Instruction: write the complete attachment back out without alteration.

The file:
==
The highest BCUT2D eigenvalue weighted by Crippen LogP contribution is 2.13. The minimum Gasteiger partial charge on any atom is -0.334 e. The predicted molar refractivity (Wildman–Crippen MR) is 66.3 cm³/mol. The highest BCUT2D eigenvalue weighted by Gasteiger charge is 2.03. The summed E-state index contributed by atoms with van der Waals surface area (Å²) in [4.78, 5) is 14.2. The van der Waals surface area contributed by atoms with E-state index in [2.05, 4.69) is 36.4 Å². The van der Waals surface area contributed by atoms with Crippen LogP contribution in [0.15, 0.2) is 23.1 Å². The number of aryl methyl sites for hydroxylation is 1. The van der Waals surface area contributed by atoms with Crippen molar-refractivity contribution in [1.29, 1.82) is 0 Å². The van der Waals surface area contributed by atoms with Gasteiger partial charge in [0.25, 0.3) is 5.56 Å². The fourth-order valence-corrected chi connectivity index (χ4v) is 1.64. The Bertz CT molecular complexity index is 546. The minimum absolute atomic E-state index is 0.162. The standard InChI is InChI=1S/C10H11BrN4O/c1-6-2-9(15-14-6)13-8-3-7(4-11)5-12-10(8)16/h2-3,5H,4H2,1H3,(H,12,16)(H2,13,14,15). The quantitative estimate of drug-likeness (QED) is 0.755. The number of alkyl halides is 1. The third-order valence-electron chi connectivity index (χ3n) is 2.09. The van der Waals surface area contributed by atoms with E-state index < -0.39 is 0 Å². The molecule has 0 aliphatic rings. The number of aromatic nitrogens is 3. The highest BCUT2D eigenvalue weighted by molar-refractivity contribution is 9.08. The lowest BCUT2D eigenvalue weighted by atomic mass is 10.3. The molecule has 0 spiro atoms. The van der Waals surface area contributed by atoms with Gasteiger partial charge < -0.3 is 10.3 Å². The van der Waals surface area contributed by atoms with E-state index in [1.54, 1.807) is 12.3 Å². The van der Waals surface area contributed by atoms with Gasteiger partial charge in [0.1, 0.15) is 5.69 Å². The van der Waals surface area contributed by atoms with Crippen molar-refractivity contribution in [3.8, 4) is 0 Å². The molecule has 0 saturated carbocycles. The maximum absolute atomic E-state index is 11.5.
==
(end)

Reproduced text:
The highest BCUT2D eigenvalue weighted by Crippen LogP contribution is 2.13. The minimum Gasteiger partial charge on any atom is -0.334 e. The predicted molar refractivity (Wildman–Crippen MR) is 66.3 cm³/mol. The highest BCUT2D eigenvalue weighted by Gasteiger charge is 2.03. The summed E-state index contributed by atoms with van der Waals surface area (Å²) in [4.78, 5) is 14.2. The van der Waals surface area contributed by atoms with E-state index in [2.05, 4.69) is 36.4 Å². The van der Waals surface area contributed by atoms with Crippen LogP contribution in [0.15, 0.2) is 23.1 Å². The number of aryl methyl sites for hydroxylation is 1. The van der Waals surface area contributed by atoms with Crippen molar-refractivity contribution in [1.29, 1.82) is 0 Å². The van der Waals surface area contributed by atoms with Gasteiger partial charge in [0.25, 0.3) is 5.56 Å². The fourth-order valence-corrected chi connectivity index (χ4v) is 1.64. The Bertz CT molecular complexity index is 546. The minimum absolute atomic E-state index is 0.162. The standard InChI is InChI=1S/C10H11BrN4O/c1-6-2-9(15-14-6)13-8-3-7(4-11)5-12-10(8)16/h2-3,5H,4H2,1H3,(H,12,16)(H2,13,14,15). The quantitative estimate of drug-likeness (QED) is 0.755. The number of alkyl halides is 1. The third-order valence-electron chi connectivity index (χ3n) is 2.09. The van der Waals surface area contributed by atoms with E-state index < -0.39 is 0 Å². The molecule has 0 aliphatic rings. The number of aromatic nitrogens is 3. The highest BCUT2D eigenvalue weighted by molar-refractivity contribution is 9.08. The lowest BCUT2D eigenvalue weighted by atomic mass is 10.3. The molecule has 0 spiro atoms. The van der Waals surface area contributed by atoms with Gasteiger partial charge < -0.3 is 10.3 Å². The van der Waals surface area contributed by atoms with E-state index in [1.54, 1.807) is 12.3 Å². The van der Waals surface area contributed by atoms with Gasteiger partial charge in [0.1, 0.15) is 5.69 Å². The van der Waals surface area contributed by atoms with Crippen molar-refractivity contribution in [3.8, 4) is 0 Å². The molecule has 0 saturated carbocycles. The maximum absolute atomic E-state index is 11.5.